Now let’s continue to address the common mistakes made by the students. After addressing the most common mistakes with the Charlotte’s Web excerpt here is what will begin to show up with Rodriguez and Wright.
1) Summary is NOT analysis:
Richard Wright uses personification to convey hunger. The boy in excerpt from Black Boy feels hunger all the time, personification used by the author shows the boy is hungry constantly; even while lying in bed, or playing, hunger was twisting his “empty guts.”
-Instead of beginning the analysis with “The boy,” which ultimately will lead you into a summary-begin with the author’s last name:
Wright’s use of personification gives hunger the power over the boy. The hunger was a stalking stranger that awoke him at night “at my bedside.” The technique of personification allowed wright to fully convey to his audience the power and unrelenting force that Hunger had over the young speaker-every movement, awake or asleep, hunger was there stalking the young speaker of the text. It is the human stalking element of hunger that readers are able to fully grasp its power and control over the boy.
2) Your analysis is too general:
Wright’s personification of hunger shows how hungry the boy is and makes the reader feel the hunger.
Tells me nothing.
3) You tell me the “what,” “but not the how”.
“The author uses personification to convey hunger. “
-That’s what the author is doing. There is way too much unsaid there. Remind the students that at the bottom of the analysis soring guide that all readers use at the AP Reading, it says “For the purposes of scoring, analysis refers to explaining how the author’s rhetorical choices develop meaning or achieve a particular effect or purpose.” So, if a student defines the “what” but not the “how” they’ve fallen short.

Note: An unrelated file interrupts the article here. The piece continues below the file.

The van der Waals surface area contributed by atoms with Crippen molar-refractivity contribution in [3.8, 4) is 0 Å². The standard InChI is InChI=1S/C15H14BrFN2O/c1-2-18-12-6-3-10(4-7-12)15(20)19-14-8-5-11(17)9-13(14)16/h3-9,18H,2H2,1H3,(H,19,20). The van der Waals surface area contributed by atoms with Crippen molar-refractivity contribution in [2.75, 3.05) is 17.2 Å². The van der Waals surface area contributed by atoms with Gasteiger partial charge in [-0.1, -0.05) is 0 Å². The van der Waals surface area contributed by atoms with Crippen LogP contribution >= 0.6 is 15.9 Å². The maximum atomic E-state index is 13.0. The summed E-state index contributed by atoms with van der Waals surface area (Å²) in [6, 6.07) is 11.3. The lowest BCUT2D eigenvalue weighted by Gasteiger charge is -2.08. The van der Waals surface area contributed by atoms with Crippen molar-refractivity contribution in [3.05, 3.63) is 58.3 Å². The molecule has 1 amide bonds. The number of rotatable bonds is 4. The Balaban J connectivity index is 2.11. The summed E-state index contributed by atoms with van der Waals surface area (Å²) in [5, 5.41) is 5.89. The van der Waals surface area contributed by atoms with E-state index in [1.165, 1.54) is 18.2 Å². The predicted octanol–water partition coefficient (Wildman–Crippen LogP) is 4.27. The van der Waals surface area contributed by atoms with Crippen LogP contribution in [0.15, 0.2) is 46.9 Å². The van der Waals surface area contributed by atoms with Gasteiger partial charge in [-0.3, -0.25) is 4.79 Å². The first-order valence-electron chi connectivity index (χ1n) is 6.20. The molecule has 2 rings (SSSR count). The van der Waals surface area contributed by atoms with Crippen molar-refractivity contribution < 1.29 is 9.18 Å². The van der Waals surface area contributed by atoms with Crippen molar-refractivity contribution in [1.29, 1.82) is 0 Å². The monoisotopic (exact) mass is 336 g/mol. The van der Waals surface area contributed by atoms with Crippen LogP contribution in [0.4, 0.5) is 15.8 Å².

-Tell me more. Develop your analysis, the “how:”
“The author uses personification to convey the boy’s hunger, by describing hunger as “standing at my bedside.” Wright develops the full intensity of the boy’s hunger by using the strategy comparing hunger to a stranger constantly haunting the him. This strategy conveys the intensity specific to an audience unfamiliar with this type of intense hunger. A better understanding of the immense pain and obsessive control this type of hunger had on Wright as a child is achieved through the use of hunger as a stalking and threatening stranger following our every move.”
4 ) Some students still be simply sight-seeing….identifying strategies but not their effect. Here, especially with AP students, it’s important to remind them to be teachable…that’s who has the best chance of success. Do not continue to make the same mistakes. This seems obvious as teachers, but remember the traditional AP student has seen success relied mostly on their natural intelligence so they take on a bad habit of coasting. So, the AP student is confident and expects learning to come easily which it has their entire academic career. But analysis at this level demands their highest engagement and humility. They must be teachable.
-The most sophisticated analysis’ will mention audience. They will develop reasoning around why specific techniques work for the specific audience.
-If you don’t discuss contrasting hunger you missed the mark, meaning what Wright knew to be hunger compared to what it is like now (hint: who is his audience and why is that technique specifically successful in conveying meaning).
-Appeals to the audience? Don’t forget to mention appeals, but do it in an appropriate manner-appeals are not techniques. An author does not “use emotional appeals,” an author “uses personification of hunger to appeal to the audience’s emotion.”
By: Tyler Ham (AP English Language and Composition teacher, National Board Certified Teacher, national consultant, and exam Reader from Spokane, WA)